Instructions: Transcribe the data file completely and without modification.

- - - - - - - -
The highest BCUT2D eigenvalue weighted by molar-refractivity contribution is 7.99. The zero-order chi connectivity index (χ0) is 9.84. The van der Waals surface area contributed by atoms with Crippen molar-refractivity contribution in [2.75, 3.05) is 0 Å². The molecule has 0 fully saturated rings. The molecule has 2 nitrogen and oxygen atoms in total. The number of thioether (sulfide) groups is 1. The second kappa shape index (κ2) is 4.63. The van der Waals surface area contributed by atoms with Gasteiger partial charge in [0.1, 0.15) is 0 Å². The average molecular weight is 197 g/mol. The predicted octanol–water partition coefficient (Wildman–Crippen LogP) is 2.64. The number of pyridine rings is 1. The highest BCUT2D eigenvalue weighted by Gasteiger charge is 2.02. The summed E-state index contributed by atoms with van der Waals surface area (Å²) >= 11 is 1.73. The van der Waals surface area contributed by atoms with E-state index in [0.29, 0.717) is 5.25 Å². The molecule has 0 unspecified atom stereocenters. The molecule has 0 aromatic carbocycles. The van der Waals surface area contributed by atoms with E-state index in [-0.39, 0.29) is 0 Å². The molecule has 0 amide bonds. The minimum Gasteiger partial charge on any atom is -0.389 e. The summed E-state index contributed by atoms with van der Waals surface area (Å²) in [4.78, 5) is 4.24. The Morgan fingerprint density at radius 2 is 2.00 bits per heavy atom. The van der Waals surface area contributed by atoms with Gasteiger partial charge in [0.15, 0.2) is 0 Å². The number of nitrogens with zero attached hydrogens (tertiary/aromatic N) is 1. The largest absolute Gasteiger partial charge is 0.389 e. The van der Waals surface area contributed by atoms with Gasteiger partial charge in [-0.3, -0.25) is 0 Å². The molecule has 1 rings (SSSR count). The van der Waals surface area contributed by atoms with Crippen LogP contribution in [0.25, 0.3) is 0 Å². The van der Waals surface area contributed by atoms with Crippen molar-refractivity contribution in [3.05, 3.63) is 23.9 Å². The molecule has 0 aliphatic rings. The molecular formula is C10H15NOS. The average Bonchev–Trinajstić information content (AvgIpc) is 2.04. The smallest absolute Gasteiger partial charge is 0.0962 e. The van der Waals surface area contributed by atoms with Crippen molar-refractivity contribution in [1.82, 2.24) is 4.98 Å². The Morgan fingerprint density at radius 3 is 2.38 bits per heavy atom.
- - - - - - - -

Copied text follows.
The highest BCUT2D eigenvalue weighted by molar-refractivity contribution is 7.99. The zero-order chi connectivity index (χ0) is 9.84. The van der Waals surface area contributed by atoms with Crippen molar-refractivity contribution in [2.75, 3.05) is 0 Å². The molecule has 0 fully saturated rings. The molecule has 2 nitrogen and oxygen atoms in total. The number of thioether (sulfide) groups is 1. The second kappa shape index (κ2) is 4.63. The van der Waals surface area contributed by atoms with Gasteiger partial charge in [0.1, 0.15) is 0 Å². The average molecular weight is 197 g/mol. The predicted octanol–water partition coefficient (Wildman–Crippen LogP) is 2.64. The number of pyridine rings is 1. The highest BCUT2D eigenvalue weighted by Gasteiger charge is 2.02. The summed E-state index contributed by atoms with van der Waals surface area (Å²) >= 11 is 1.73. The van der Waals surface area contributed by atoms with E-state index in [0.29, 0.717) is 5.25 Å². The molecule has 0 unspecified atom stereocenters. The molecule has 0 aromatic carbocycles. The van der Waals surface area contributed by atoms with E-state index in [-0.39, 0.29) is 0 Å². The molecule has 0 amide bonds. The minimum Gasteiger partial charge on any atom is -0.389 e. The summed E-state index contributed by atoms with van der Waals surface area (Å²) in [4.78, 5) is 4.24. The Morgan fingerprint density at radius 2 is 2.00 bits per heavy atom. The van der Waals surface area contributed by atoms with Gasteiger partial charge in [0.15, 0.2) is 0 Å². The number of nitrogens with zero attached hydrogens (tertiary/aromatic N) is 1. The largest absolute Gasteiger partial charge is 0.389 e. The van der Waals surface area contributed by atoms with Gasteiger partial charge in [-0.3, -0.25) is 0 Å². The molecule has 1 rings (SSSR count). The van der Waals surface area contributed by atoms with Crippen LogP contribution in [0.25, 0.3) is 0 Å². The van der Waals surface area contributed by atoms with Crippen molar-refractivity contribution in [3.05, 3.63) is 23.9 Å². The molecule has 0 aliphatic rings. The molecular formula is C10H15NOS. The average Bonchev–Trinajstić information content (AvgIpc) is 2.04. The smallest absolute Gasteiger partial charge is 0.0962 e. The van der Waals surface area contributed by atoms with Crippen molar-refractivity contribution in [1.82, 2.24) is 4.98 Å². The Morgan fingerprint density at radius 3 is 2.38 bits per heavy atom.